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Why didn't people buy Call of Duty this year? | GI Asks

GamesIndustry.biz polled gamers on their decisions around Activision's flagship franchise

The latest charts data coming out of the UK and Europe shows that Call of Duty: Vanguard sold significantly fewer units at launch than its predecessor, Call of Duty: Black Ops Cold War.

Indeed, in the UK it is the weakest launch for the series in over a decade.

Call of Duty isn't the only game to see slower-than-usual sales in 2021, so what's going on?

Us in the nerdy number community have been sending emails, chatting on Discord and whispering in bars about what might be happening. Are service-based games and subscriptions like Game Pass harming sales of new games? Was it just nobody wants a World War II game? Is Call of Duty boring now?

The theorising got a bit too much, and eventually we decided: Why not just ask the gamers?

We teamed up with our friends at EGX and PAX to speak to an audience of hardcore gamers across the UK and US. Out of the 671 people we spoke to, 284 people said they have bought a Call of Duty game in the last five years, and out of those, just 59 (21%) said they bought this year's Call of Duty Vanguard.

So what about the 79% who didn't? What put them off?

We allowed respondents to give multiple answers to this question. And the biggest response was that they're simply busy playing other games, with 55% of respondents telling us this.

With plenty of free service-based AAA shooter games on the market, plus access to older games through subscription services, it's logical these would have a knock-on effect on new AAA releases eventually. In fact, 14% said that they didn't buy Vanguard because they were happy playing Call of Duty's free service-based game, Warzone.

Call of Duty isn't the only new game this year to see a drop; games like Battlefield and Far Cry also struggled. And the idea that gamers are happy with what they've got may explain the declines there, too.

However, we have had exceptions this year. The latest Pokémon releases have performed exceptionally, for example. So being 'busy with other games' can't have been the only challenge for Call of Duty. And indeed, it turns out there were many reasons fans didn't go for Vanguard this year.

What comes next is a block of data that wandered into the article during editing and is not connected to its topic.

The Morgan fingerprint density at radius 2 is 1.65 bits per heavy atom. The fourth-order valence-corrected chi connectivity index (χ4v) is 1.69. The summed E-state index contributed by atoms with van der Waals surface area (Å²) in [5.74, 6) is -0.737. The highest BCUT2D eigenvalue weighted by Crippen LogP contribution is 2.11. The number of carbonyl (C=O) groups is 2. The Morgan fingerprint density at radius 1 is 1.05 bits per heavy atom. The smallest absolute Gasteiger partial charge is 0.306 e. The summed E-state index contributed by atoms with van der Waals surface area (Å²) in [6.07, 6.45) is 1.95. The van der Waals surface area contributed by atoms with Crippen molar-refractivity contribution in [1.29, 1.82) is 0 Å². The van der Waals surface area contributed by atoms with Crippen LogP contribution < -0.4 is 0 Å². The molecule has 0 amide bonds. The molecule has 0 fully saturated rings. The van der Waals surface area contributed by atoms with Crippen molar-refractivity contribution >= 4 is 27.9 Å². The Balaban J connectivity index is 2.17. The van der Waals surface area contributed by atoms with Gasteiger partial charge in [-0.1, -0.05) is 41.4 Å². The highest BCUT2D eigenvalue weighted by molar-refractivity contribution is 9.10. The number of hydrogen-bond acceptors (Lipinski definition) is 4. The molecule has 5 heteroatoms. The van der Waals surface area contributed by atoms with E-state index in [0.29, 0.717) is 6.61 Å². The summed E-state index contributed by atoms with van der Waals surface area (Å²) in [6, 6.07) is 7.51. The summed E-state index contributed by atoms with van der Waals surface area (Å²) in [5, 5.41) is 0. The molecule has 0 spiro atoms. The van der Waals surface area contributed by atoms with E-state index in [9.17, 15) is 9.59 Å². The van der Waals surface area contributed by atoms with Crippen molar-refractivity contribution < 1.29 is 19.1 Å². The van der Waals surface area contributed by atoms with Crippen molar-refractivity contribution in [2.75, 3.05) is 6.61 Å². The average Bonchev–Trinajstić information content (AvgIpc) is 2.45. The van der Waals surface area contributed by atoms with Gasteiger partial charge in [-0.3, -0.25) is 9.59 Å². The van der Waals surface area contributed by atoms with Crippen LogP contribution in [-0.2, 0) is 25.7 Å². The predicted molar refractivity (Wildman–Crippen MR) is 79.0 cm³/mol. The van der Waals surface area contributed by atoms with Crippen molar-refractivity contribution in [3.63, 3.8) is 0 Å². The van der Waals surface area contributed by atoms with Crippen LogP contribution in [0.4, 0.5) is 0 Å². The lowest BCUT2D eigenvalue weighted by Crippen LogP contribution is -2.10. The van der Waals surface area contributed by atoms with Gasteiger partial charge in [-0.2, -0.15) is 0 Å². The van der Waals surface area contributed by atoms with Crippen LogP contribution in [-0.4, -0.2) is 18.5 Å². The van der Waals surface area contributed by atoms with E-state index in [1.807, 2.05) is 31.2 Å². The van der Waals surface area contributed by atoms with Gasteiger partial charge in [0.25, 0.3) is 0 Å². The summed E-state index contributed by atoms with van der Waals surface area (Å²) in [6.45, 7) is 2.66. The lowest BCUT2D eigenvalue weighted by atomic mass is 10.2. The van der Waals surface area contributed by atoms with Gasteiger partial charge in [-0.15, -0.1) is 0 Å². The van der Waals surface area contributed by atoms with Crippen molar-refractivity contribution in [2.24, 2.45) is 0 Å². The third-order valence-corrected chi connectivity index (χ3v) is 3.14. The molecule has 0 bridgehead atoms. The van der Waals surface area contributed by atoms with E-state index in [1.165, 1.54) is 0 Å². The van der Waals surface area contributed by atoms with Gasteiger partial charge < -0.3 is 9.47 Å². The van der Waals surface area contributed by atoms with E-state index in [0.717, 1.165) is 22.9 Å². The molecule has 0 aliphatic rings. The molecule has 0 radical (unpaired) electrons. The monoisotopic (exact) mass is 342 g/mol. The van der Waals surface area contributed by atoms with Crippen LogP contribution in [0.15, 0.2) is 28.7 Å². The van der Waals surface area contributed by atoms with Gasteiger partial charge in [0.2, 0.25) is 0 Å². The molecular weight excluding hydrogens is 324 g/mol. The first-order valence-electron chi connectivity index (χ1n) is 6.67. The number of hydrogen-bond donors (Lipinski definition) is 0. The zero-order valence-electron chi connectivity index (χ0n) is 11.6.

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The next biggest issue was the sheer number of Call of Duty games that have come out in recent years. 34% of respondents said they didn't buy Vanguard because they had grown tired of the franchise or needed a break from it.

The other issue was World War II games. 24% said they were not interested in WWII, with some specifiying the fact they didn't enjoy the previous WWII Call of Duty game.

Then it was the reviews. Vanguard didn't achieve huge praise at launch, and 20% of respondents noted that and decided not to purchase as a result.

Finally, 11% said they were waiting for a different game. Out of this group, 38% said they were holding out for Halo: Infinite, and 25% said they were going with Battlefield 2042 this year.

There were other reasons submitted, too. 6% said that they didn't want to support Activision Blizzard due to their 'business practices' and 'treatment of employees'.

Price was a factor for 4% of respondents, who particularly felt it was unreasonable considering the short single player campaign. Indeed, 2% said the single player mode wasn't good enough, a further 2% said the download size was too big, and 3% said they felt the community was full of cheaters.

GamesIndustry.biz will be putting more topical questions to our group of gamers in the weeks and months ahead. If you've got any questions you want answering, email editorial@gamesindustry.biz.

Author
Christopher Dring avatar

Christopher Dring

Head of Games B2B

Chris is a 15-year media veteran specialising in the business of video games. And, erm, Doctor Who

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